Cycling holidays are always good fun, but whilst you might love the idea of disappearing with a few cycling buddies for a week long adventure, once kids come along, your opportunities to do this will be few and far between. Planning a cycling holiday with the family is a way to combine a love of cycling with some quality family time, and if you plan it right, everyone will have a fabulous holiday.
Choose the Right Destination
Think very carefully about where you fancy exploring on a cycling holiday. Ideally you should look for a destination that offers the right combination of great scenery and interesting attractions, but take into account the general terrain and make sure it is suitable for everyone’s ability and fitness level. For example, a seven year old might struggle cycling through the Lake District
, but be fine with some longer rides through Netherlands because it’s flat as a pancake.
Heading abroad can be enormous fun, especially if you choose a cycle-friendly country such as the Netherlands.
But don’t dismiss the UK for there are plenty of lovely places to be explored on two wheels and you are never too far from home if it all goes horribly wrong.
Take Into Account Fitness Levels
When cycling with children, it is essential that you take into account individual fitness levels. A holiday is supposed to be enjoyable, so the last thing anyone needs is a temper tantrum every five minutes because little legs are tired but daddy wants to cover at least fifty miles a day. To avoid this type of scenario spoiling your family break, be sensible and don’t try and overdo it. Plan plenty of rest stops and take some days off to visit local attractions. The kids will be a lot more amenable if you chill out.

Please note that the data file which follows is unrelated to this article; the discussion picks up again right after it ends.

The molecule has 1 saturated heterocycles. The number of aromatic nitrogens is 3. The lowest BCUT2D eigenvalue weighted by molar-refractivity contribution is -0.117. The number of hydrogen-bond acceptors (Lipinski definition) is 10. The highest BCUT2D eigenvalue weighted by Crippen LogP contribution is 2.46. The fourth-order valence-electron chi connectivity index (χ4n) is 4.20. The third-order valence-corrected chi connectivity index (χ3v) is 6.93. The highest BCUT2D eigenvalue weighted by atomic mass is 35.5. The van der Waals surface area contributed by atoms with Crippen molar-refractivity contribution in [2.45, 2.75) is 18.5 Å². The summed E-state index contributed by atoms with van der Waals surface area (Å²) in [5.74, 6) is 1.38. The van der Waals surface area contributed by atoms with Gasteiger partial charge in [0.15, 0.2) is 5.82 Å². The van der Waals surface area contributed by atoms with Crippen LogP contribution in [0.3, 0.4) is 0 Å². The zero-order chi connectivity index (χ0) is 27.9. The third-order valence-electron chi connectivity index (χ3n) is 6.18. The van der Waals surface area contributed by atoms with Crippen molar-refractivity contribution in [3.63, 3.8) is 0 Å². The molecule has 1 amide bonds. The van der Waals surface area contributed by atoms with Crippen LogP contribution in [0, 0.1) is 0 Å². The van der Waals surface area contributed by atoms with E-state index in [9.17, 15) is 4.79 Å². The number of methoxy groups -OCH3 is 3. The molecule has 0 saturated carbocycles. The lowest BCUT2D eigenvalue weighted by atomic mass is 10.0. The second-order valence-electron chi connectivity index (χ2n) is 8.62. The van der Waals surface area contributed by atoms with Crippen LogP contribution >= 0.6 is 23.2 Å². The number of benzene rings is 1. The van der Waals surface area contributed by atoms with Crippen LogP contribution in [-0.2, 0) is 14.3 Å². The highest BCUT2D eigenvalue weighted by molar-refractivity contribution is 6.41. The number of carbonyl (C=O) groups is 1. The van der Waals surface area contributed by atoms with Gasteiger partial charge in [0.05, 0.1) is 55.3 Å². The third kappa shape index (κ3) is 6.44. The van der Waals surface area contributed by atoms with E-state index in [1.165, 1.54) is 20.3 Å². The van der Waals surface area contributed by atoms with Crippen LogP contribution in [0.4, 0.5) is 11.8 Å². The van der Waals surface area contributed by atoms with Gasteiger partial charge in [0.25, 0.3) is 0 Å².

Pack the Right Equipment
One of the biggest problems with cycling holidays is that you are limited in what you can pack. One way round this is to join an organised cycling tour where luggage is transported between overnight venues. Alternatively, use a central location as your base and explore outwards on the bikes. For families with younger children, this is probably the best idea, but if you have teenagers, you could pack your equipment in bike panniers and stay in B&Bs along the way.
Plan for the Unexpected
The key to a successful cycling holiday is to be prepared for every eventuality. Try and imagine every possible scenario and have a plan of action in place. Packing a first aid and puncture repair kit is a no-brainer, but it is also sensible to take a few spare parts and inner tubes, a small tool kit, and enough changes of clothing to accommodate freak weather conditions.
Lastly, before you set off on a family cycling holiday, get your bikes serviced or invest in some new ones. Check out the selection of new and used bikes from UK Cycle Centre
if your old bikes are not up to scratch. And don’t forget to pack plenty of energy gels and sweets for an instant boost when the kids start to fade.